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Pillars of hope

Pillars of hope, steel starter bars or starter rods stick out of a house so that in the future it's easier to add an extra storey

"Pillars of Hope" is a tongue-in-cheek name for steel starter bars, also known as starter rods or rebar extensions, that protrude from the roofs of houses after construction. Leaving starter bars sticking out is a pragmatic approach, saving time and money when adding the next floor, as the structure is already partially prepared for the expansion. The "hope" in the name reflects the anticipation and optimism of adding to their homes in the future when the family grows or their financial situation improves.

Growing up in the UK, I never encountered the practice of leaving exposed starter bars on houses. However, while travelling through Central America and Asia, I was surprised to see these exposed rods in many towns and cities. At first, I couldn't understand why so many buildings seemed unfinished, making the skyline somewhat messy. Only when someone explained their purpose to me did it make complete sense.

Steel bars in concrete combine the tensile strength of steel with the compressive strength of concrete, creating a remarkably effective and widely used building method. The starter bars embedded in and protruding from the existing structure provide a strong and stable connection between a new addition and the existing building. The bars transfer loads and anchor the two together.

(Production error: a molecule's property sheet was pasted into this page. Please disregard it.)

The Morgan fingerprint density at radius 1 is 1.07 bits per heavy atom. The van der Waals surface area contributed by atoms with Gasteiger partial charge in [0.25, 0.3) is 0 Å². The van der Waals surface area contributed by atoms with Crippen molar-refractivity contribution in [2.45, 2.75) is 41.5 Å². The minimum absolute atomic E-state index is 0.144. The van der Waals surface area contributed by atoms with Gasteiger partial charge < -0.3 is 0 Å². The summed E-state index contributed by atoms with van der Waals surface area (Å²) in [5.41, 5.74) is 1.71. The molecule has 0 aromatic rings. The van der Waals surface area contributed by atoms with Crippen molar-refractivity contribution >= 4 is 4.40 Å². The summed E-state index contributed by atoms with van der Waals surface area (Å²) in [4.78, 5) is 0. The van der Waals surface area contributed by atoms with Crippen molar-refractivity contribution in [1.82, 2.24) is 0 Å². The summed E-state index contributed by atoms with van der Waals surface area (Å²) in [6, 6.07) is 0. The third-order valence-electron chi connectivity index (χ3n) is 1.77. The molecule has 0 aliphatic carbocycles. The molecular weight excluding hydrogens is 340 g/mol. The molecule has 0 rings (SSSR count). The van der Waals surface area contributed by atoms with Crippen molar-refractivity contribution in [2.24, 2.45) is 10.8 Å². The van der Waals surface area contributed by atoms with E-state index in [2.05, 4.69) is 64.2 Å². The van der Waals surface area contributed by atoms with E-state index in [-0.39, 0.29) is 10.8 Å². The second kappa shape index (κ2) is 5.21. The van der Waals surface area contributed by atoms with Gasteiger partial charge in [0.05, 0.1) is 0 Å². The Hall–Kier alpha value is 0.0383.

Pillars of Hope are a conspicuous example of futureproofing. Other examples in buildings are electrics or plumbing, where you might leave capped-off pipes or electrical connection points in anticipation of future work. Laptops and desktop computers with empty expansion slots also use this approach, as does a first edition of software that includes an update manager.

In software and agile development, I like the sentiment from the book Rework: "A kick-ass half is better than a half-assed whole." Have no parts of your product not yet working or "under construction" that are visible to users. Don't leave any visible "starter bars" sticking out of your product. And try not to solve problems that you don't yet have. While it might seem worth adding something now to make a future feature easier to build, it's a tricky balance. So often, you choose to do something else in the future instead and are left with some software pillars of hope sprinkled throughout your code—technical debt you may have to pay off later.

While my first reaction to steel rods sticking out of houses seemingly willy-nilly was that it was chaotic and messy, when I think about them as Pillars of Hope I now find it kind of beautiful—looking out over a skyline and seeing the aspirations and future development of families, homes and a city sketched out on the rooftops.

Edit: Several people told me that leaving starter bars sticking out of a roof makes the building 'unfinished' and not liable to tax on the work. While this is repeated in many places, I'm not 100% sure of the truth. If you have experience with it, please get in touch!

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